Cooke began her career in 1991 at William B. Mann School, a pre-K–5 school in Wynnefield, a neighborhood in West Philadelphia. After 13 years, Cooke left teaching for two years to go on family leave. When she returned, only a few schools still had libraries. Eventually she landed a job at Julia R. Masterman Demonstration School.



In her time there, Cooke’s position has been eliminated twice, returning once after the school received funds from an anonymous benefactor. After she was cut again, her principal rehired her as an English teacher to ensure job security.

“It makes me really sad that I had to resort to that to maintain my position,” Cooke says.

Yet Masterman is one of the lucky schools to even have a certified, paid librarian on staff. “I am fortunate to be at a school with a vibrant and vocal parent group [that] values the school library. I have also had principals who believed that school libraries were essential and not a frill,” Cooke says.

In other neighborhoods, concerned community members stepped in to ensure students had access to some form of library program. The West Philadelphia Alliance for Children (WePAC) began bringing volunteers to schools in 2003, with a focus on children in grades K–4. Today, WePAC’s volunteer teams work with 12 partner schools, weeding and updating collections, providing at least once-a-week read-alouds and literacy activities, and supplying and maintaining a library cataloging system.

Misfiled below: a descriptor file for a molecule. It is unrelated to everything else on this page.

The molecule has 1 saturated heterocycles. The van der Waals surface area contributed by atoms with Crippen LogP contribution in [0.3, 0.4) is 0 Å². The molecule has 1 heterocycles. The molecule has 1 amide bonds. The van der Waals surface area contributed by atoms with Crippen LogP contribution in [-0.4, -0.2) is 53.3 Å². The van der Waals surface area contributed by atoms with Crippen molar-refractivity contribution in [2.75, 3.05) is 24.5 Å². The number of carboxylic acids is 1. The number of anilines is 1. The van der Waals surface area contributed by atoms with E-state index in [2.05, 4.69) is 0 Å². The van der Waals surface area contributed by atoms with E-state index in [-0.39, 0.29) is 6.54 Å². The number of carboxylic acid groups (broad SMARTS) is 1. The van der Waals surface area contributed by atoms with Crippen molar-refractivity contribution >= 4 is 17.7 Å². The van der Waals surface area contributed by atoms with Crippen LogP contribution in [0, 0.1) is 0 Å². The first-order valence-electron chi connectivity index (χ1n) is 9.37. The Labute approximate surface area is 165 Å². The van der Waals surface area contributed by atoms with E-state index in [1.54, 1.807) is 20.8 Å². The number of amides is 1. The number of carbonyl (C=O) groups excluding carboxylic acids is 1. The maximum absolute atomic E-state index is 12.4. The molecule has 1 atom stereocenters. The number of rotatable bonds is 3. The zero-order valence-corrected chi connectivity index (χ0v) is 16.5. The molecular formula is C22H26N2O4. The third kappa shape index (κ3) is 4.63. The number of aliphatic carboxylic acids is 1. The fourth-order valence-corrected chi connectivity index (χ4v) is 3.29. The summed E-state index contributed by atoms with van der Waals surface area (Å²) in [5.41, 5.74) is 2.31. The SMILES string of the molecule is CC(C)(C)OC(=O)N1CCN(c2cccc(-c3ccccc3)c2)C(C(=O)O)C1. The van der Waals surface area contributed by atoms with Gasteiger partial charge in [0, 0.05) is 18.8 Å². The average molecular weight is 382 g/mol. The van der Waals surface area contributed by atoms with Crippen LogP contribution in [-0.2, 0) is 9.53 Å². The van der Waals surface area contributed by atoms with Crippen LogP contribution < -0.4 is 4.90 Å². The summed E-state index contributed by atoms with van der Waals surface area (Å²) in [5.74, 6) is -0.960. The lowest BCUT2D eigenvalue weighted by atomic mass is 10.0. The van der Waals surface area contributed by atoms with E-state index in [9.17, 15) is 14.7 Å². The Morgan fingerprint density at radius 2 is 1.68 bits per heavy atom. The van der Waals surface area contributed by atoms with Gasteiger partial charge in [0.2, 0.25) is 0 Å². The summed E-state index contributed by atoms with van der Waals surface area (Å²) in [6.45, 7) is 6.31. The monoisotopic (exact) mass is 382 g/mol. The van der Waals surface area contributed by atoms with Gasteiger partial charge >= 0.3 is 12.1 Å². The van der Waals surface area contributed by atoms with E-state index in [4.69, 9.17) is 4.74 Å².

As much good as these volunteer programs have done, the goal remains to return certified school librarians to schools. Jennifer Leith, executive director of WePAC, has yet to hear specifics from the district about the new library director position, but she is excited about what this new role means for the city and WePAC’s future.